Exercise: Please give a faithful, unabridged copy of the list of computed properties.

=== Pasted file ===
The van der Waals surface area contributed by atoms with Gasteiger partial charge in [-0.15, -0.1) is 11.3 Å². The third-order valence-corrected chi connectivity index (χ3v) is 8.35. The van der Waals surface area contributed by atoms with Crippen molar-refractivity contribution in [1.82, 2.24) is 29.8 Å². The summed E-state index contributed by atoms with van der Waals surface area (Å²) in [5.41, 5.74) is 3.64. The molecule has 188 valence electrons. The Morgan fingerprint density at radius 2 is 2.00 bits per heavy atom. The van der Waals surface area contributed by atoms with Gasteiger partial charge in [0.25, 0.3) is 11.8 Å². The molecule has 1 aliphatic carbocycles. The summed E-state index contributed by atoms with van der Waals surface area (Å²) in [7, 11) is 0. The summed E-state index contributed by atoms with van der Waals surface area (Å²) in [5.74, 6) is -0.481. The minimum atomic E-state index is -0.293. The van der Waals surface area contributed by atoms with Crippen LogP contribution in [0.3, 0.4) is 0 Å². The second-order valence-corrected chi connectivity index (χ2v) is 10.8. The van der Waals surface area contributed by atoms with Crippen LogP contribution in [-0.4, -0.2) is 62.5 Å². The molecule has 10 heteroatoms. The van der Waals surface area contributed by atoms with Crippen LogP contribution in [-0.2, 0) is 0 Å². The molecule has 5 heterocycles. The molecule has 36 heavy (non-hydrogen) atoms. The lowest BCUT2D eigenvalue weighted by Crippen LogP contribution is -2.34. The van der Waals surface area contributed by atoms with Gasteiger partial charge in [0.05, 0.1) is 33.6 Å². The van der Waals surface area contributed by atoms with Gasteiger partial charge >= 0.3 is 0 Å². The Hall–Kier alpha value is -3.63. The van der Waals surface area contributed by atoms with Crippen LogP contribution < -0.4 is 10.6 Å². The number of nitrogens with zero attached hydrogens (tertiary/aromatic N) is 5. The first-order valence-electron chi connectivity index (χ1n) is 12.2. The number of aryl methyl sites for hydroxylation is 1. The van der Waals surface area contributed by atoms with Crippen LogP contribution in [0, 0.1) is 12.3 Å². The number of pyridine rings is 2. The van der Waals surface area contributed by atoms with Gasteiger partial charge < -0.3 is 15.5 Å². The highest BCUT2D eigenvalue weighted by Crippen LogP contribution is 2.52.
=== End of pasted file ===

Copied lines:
The van der Waals surface area contributed by atoms with Gasteiger partial charge in [-0.15, -0.1) is 11.3 Å². The third-order valence-corrected chi connectivity index (χ3v) is 8.35. The van der Waals surface area contributed by atoms with Crippen molar-refractivity contribution in [1.82, 2.24) is 29.8 Å². The summed E-state index contributed by atoms with van der Waals surface area (Å²) in [5.41, 5.74) is 3.64. The molecule has 188 valence electrons. The Morgan fingerprint density at radius 2 is 2.00 bits per heavy atom. The van der Waals surface area contributed by atoms with Gasteiger partial charge in [0.25, 0.3) is 11.8 Å². The molecule has 1 aliphatic carbocycles. The summed E-state index contributed by atoms with van der Waals surface area (Å²) in [7, 11) is 0. The summed E-state index contributed by atoms with van der Waals surface area (Å²) in [5.74, 6) is -0.481. The minimum atomic E-state index is -0.293. The van der Waals surface area contributed by atoms with Crippen LogP contribution in [0.3, 0.4) is 0 Å². The second-order valence-corrected chi connectivity index (χ2v) is 10.8. The van der Waals surface area contributed by atoms with Crippen LogP contribution in [-0.4, -0.2) is 62.5 Å². The molecule has 10 heteroatoms. The van der Waals surface area contributed by atoms with Crippen LogP contribution in [-0.2, 0) is 0 Å². The molecule has 5 heterocycles. The molecule has 36 heavy (non-hydrogen) atoms. The lowest BCUT2D eigenvalue weighted by Crippen LogP contribution is -2.34. The van der Waals surface area contributed by atoms with Gasteiger partial charge in [0.05, 0.1) is 33.6 Å². The van der Waals surface area contributed by atoms with Gasteiger partial charge >= 0.3 is 0 Å². The Hall–Kier alpha value is -3.63. The van der Waals surface area contributed by atoms with Crippen LogP contribution < -0.4 is 10.6 Å². The number of nitrogens with zero attached hydrogens (tertiary/aromatic N) is 5. The first-order valence-electron chi connectivity index (χ1n) is 12.2. The number of aryl methyl sites for hydroxylation is 1. The van der Waals surface area contributed by atoms with Crippen LogP contribution in [0, 0.1) is 12.3 Å². The number of pyridine rings is 2. The van der Waals surface area contributed by atoms with Gasteiger partial charge < -0.3 is 15.5 Å². The highest BCUT2D eigenvalue weighted by Crippen LogP contribution is 2.52.